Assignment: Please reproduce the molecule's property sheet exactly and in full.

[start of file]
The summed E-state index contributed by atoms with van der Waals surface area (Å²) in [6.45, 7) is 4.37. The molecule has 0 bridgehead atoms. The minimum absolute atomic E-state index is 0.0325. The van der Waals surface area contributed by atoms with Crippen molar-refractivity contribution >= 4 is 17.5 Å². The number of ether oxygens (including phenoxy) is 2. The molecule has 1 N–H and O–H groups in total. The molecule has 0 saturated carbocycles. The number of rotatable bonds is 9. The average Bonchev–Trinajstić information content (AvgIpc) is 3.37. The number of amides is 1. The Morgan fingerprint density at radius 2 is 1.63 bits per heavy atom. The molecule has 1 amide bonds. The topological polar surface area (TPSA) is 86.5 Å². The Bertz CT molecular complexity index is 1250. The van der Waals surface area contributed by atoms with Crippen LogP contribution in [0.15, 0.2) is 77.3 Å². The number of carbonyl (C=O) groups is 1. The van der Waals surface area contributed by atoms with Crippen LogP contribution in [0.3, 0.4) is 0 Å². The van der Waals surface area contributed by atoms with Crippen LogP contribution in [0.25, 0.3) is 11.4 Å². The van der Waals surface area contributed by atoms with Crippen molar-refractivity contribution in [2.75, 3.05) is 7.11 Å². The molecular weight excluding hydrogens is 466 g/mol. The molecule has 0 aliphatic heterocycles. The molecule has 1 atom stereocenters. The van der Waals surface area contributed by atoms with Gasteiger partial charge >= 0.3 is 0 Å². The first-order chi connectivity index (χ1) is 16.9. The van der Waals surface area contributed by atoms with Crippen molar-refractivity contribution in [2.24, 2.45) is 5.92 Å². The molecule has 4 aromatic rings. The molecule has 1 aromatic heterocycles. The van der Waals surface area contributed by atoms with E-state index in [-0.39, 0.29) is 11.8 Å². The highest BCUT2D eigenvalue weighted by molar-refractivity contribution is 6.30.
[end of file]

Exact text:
The summed E-state index contributed by atoms with van der Waals surface area (Å²) in [6.45, 7) is 4.37. The molecule has 0 bridgehead atoms. The minimum absolute atomic E-state index is 0.0325. The van der Waals surface area contributed by atoms with Crippen molar-refractivity contribution >= 4 is 17.5 Å². The number of ether oxygens (including phenoxy) is 2. The molecule has 1 N–H and O–H groups in total. The molecule has 0 saturated carbocycles. The number of rotatable bonds is 9. The average Bonchev–Trinajstić information content (AvgIpc) is 3.37. The number of amides is 1. The Morgan fingerprint density at radius 2 is 1.63 bits per heavy atom. The molecule has 1 amide bonds. The topological polar surface area (TPSA) is 86.5 Å². The Bertz CT molecular complexity index is 1250. The van der Waals surface area contributed by atoms with Crippen LogP contribution in [0.15, 0.2) is 77.3 Å². The number of carbonyl (C=O) groups is 1. The van der Waals surface area contributed by atoms with Crippen LogP contribution in [0.3, 0.4) is 0 Å². The van der Waals surface area contributed by atoms with Crippen LogP contribution in [0.25, 0.3) is 11.4 Å². The van der Waals surface area contributed by atoms with Crippen molar-refractivity contribution in [2.75, 3.05) is 7.11 Å². The molecular weight excluding hydrogens is 466 g/mol. The molecule has 0 aliphatic heterocycles. The molecule has 1 atom stereocenters. The van der Waals surface area contributed by atoms with Gasteiger partial charge >= 0.3 is 0 Å². The first-order chi connectivity index (χ1) is 16.9. The van der Waals surface area contributed by atoms with Crippen molar-refractivity contribution in [2.24, 2.45) is 5.92 Å². The molecule has 4 aromatic rings. The molecule has 1 aromatic heterocycles. The van der Waals surface area contributed by atoms with E-state index in [-0.39, 0.29) is 11.8 Å². The highest BCUT2D eigenvalue weighted by molar-refractivity contribution is 6.30.